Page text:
Third Party Negotiators

By
Real Estate Agent with Coldwell Banker Select Professionals

I received an e-mail yesterday from another Realtor telling me about how she works with this cash investor who will write an offer for my short sale and then negotiate with the lenders on behalf of my clients, the sellers and get the deal done.  All I have to do is sit back and wait for the settlement because this investor will do all the work for me.  Such a deal!!!

Then I began to do a little thinking (I hate when that happens).  Anyway, my fiduciary duty is to protect my client, the seller.  That responsibility goes beyond just getting the property sold.  Is this investor going to worry about whether or not the lender is going to waive their right to deficiency, or is the he going to expose the seller to increased risk.  As an aside, in the case the investor is male, lest I be thought a sexist, but that's another story.

I also have severe reservations about my clients turning over their social security numbers and financial information to a person they don't know.  What is the risk for identity theft?  How do I know that all of this very personal information is going to be kept confidential and not find it's way into the hands of someone who doesn't subscribe to the same code of ethics that Realtors are bound to?

It would seem to me that a Seller's agent who "takes advantage" of these 3rd party negotiator services without taking some precautions and doing some due diligence would be guilty of neglience at the very least. 

Ultimately I've decided that the decision should reside with the client.  When presenting the offer, I take great pains to explain not only the financial terms of the agreement, but the ramifications of turning over all this financial information over to a third party that is not obligated to keep their best interest in mind.  Should they decide to proceed, a big long disclosure and waiver has to be signed.  At least then, I'll have something to stand on when I get called in front of an ethics board and/or the real estate commission.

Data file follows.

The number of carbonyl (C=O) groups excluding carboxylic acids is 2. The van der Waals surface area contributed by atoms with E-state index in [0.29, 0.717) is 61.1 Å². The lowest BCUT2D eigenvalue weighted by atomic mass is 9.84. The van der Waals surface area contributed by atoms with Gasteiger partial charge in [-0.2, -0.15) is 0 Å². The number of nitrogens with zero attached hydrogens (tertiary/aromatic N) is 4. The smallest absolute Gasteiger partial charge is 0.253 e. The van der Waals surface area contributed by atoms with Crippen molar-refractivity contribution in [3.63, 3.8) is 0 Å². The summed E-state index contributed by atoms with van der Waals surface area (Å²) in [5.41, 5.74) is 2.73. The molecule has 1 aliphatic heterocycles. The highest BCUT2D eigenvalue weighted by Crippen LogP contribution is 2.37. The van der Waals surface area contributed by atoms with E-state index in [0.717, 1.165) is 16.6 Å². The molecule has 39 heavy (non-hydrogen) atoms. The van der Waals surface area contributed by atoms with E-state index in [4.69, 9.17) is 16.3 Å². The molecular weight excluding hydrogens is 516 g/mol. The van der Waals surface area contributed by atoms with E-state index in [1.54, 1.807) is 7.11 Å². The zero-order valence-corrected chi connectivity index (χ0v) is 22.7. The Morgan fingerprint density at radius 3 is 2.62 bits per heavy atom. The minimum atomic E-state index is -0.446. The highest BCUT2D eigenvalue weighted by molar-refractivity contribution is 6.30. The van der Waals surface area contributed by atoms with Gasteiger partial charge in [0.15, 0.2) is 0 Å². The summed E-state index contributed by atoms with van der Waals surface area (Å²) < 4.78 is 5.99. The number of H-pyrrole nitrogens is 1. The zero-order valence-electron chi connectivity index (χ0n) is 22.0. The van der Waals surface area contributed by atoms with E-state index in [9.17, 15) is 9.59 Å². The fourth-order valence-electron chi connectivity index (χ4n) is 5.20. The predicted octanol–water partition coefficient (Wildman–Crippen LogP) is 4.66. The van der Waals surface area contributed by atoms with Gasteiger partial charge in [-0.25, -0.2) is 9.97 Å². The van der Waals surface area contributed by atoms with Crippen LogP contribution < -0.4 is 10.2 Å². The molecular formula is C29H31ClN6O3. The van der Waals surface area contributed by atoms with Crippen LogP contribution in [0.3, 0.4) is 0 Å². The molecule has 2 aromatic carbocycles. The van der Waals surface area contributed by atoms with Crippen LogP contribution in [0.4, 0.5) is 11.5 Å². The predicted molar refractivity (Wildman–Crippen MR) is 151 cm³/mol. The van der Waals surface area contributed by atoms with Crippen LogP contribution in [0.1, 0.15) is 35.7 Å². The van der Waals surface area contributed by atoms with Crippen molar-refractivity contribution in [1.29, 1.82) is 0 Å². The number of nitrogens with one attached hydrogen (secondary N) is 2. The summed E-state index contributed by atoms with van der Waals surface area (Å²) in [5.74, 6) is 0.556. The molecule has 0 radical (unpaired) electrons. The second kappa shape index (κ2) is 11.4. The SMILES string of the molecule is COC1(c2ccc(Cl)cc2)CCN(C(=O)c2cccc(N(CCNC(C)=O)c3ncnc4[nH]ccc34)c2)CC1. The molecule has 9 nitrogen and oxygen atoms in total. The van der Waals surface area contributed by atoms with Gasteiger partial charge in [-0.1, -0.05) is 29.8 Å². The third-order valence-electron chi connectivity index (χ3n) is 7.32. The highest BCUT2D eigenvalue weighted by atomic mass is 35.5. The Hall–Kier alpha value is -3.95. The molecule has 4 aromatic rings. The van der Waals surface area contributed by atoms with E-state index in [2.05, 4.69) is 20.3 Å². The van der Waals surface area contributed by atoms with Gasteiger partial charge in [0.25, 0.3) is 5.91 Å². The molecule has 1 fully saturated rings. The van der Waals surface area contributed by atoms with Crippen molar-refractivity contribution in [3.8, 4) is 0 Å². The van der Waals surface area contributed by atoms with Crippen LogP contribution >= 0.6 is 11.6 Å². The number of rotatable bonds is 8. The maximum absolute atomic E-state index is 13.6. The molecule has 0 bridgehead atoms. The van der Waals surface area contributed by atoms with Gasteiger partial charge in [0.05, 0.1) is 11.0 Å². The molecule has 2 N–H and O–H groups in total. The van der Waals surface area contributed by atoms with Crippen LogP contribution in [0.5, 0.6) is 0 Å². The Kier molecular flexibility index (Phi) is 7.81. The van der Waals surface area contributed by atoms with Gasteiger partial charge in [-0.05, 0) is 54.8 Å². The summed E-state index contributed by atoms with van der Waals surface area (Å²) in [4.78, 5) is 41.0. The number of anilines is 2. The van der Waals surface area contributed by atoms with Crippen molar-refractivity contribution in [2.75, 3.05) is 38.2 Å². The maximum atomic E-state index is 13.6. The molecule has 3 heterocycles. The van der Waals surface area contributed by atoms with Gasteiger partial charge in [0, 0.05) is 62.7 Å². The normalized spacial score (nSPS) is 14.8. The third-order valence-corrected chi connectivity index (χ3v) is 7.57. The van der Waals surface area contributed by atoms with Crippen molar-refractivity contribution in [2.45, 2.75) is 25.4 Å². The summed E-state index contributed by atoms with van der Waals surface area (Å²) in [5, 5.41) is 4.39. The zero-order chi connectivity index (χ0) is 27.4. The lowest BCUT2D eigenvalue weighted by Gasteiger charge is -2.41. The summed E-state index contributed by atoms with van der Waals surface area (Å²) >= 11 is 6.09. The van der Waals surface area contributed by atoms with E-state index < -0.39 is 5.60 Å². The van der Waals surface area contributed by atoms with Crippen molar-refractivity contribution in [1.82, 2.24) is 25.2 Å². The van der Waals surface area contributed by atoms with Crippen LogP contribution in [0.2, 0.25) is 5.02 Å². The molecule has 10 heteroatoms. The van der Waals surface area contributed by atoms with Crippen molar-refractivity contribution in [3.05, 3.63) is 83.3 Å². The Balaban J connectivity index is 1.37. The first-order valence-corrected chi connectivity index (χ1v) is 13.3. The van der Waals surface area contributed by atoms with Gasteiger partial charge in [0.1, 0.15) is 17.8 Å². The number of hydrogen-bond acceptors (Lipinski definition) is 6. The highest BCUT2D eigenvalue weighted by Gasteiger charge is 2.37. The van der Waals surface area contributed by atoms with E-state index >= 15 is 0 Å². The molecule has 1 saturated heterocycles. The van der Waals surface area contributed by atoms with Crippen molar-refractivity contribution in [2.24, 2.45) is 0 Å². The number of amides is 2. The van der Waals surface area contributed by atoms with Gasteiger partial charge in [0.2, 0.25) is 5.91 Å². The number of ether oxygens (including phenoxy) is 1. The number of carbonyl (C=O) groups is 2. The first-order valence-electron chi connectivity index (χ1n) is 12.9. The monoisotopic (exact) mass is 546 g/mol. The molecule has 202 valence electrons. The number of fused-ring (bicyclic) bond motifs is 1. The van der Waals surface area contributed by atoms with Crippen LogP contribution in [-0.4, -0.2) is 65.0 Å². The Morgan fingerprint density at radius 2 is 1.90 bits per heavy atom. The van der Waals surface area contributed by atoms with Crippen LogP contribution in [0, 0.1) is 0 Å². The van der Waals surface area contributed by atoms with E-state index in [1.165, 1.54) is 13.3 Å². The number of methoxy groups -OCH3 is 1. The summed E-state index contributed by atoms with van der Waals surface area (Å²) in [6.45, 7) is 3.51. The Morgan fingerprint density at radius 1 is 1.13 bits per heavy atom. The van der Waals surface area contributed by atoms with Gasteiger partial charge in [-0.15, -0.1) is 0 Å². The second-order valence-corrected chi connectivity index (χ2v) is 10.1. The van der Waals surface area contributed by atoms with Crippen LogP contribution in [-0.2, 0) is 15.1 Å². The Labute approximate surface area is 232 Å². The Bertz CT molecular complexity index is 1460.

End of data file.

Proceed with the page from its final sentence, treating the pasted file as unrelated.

What say you?

 

Paul Chase

Certified Distressed Property Expert, Home Retention Councilor

Comments (16)

Janice Roosevelt
Keller Williams Brandywine Valley - West Chester, PA
OICP ABR, ePRO,Ecobroker

If the credentials of the third party are presented, perhaps there is a way to establish credibility and smooth out the process.

Jun 04, 2009 11:43 PM
Sally K. & David L. Hanson
EXP Realty 414-525-0563 - Brookfield, WI
WI Real Estate Agents - Luxury - Divorce

Just say bye...not going there...you have taken the time to invest in being a CDPE...we are all here to support you...at no charge...use us...use the organization...don't throw your sellers down the black hole of what is supposed to be negotiation...foreclosure is too scary a thing to trust to a 3rd party.

Jun 04, 2009 11:44 PM
Anonymous
Paul

My first thought was exactly to say No, I negotiate my own deals.  Then I was reminded that all offers have to be presented, not just the ones I like.  That doesn't mean I have to support or encourage the offer.  I still believe the ultimate decision resides with the seller.  If they want to accept the offer and the understand all the ramifications, then who am I to say no?

Jun 04, 2009 11:51 PM
#3
John Combs
Alan Deblat Real Estate Corp. - Oceanside, NY

Anytime a buyer says "don't worry about it", start worrying. There are no free rides and although this could work, the agent  still needs to be very involved.

Jun 04, 2009 11:56 PM
Renée Donohue~Home Photography
Savvy Home Pix - Allegan, MI
Western Michigan Real Estate Photographer

From what I understand these "investors" take and double escrow the property.  This has to be disclosed to the lienholders and if it is disclosed properly, do you think your odds of approval go up?  I believe the chance of approval on these things are a snowball's chance in hell.

I get tons of these requesting me to take short sales and let them do the work.  I refer my short sales out to a well known short sale agent and do not want to take on the liability of this type of transaction especially when it involves shenanigans like this.

Jun 05, 2009 12:04 AM
Missy Caulk
Missy Caulk TEAM - Ann Arbor, MI
Savvy Realtor - Ann Arbor Real Estate

I have tried 3 of these negotiators. In one word DON"T.